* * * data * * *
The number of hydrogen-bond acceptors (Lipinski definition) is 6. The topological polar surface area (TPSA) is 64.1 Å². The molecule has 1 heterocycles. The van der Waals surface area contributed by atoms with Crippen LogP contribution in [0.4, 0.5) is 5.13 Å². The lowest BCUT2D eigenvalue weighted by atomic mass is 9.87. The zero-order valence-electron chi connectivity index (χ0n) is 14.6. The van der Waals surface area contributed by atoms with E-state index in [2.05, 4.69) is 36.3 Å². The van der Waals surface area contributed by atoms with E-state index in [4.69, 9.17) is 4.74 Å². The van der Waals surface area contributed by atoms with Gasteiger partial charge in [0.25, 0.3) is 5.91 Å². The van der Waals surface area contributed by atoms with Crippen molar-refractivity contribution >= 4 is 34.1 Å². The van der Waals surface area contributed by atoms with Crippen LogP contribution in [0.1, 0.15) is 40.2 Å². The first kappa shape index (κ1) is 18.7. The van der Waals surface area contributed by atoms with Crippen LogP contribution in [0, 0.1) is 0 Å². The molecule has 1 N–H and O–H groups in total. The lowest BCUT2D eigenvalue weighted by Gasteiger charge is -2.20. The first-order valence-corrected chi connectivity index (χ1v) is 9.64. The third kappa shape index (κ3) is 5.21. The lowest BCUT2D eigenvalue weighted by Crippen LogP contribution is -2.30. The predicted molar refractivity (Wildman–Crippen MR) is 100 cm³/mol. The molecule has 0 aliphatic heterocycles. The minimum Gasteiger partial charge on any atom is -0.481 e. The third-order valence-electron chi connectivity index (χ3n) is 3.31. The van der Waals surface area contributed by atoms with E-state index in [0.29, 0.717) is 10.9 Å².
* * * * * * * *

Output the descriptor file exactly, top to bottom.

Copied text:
The number of hydrogen-bond acceptors (Lipinski definition) is 6. The topological polar surface area (TPSA) is 64.1 Å². The molecule has 1 heterocycles. The van der Waals surface area contributed by atoms with Crippen LogP contribution in [0.4, 0.5) is 5.13 Å². The lowest BCUT2D eigenvalue weighted by atomic mass is 9.87. The zero-order valence-electron chi connectivity index (χ0n) is 14.6. The van der Waals surface area contributed by atoms with E-state index in [2.05, 4.69) is 36.3 Å². The van der Waals surface area contributed by atoms with E-state index in [4.69, 9.17) is 4.74 Å². The van der Waals surface area contributed by atoms with Gasteiger partial charge in [0.25, 0.3) is 5.91 Å². The van der Waals surface area contributed by atoms with Crippen molar-refractivity contribution >= 4 is 34.1 Å². The van der Waals surface area contributed by atoms with Crippen LogP contribution in [0.1, 0.15) is 40.2 Å². The first kappa shape index (κ1) is 18.7. The van der Waals surface area contributed by atoms with Crippen LogP contribution in [0, 0.1) is 0 Å². The molecule has 1 N–H and O–H groups in total. The lowest BCUT2D eigenvalue weighted by Gasteiger charge is -2.20. The first-order valence-corrected chi connectivity index (χ1v) is 9.64. The third kappa shape index (κ3) is 5.21. The lowest BCUT2D eigenvalue weighted by Crippen LogP contribution is -2.30. The predicted molar refractivity (Wildman–Crippen MR) is 100 cm³/mol. The molecule has 0 aliphatic heterocycles. The minimum Gasteiger partial charge on any atom is -0.481 e. The third-order valence-electron chi connectivity index (χ3n) is 3.31. The van der Waals surface area contributed by atoms with E-state index in [0.29, 0.717) is 10.9 Å².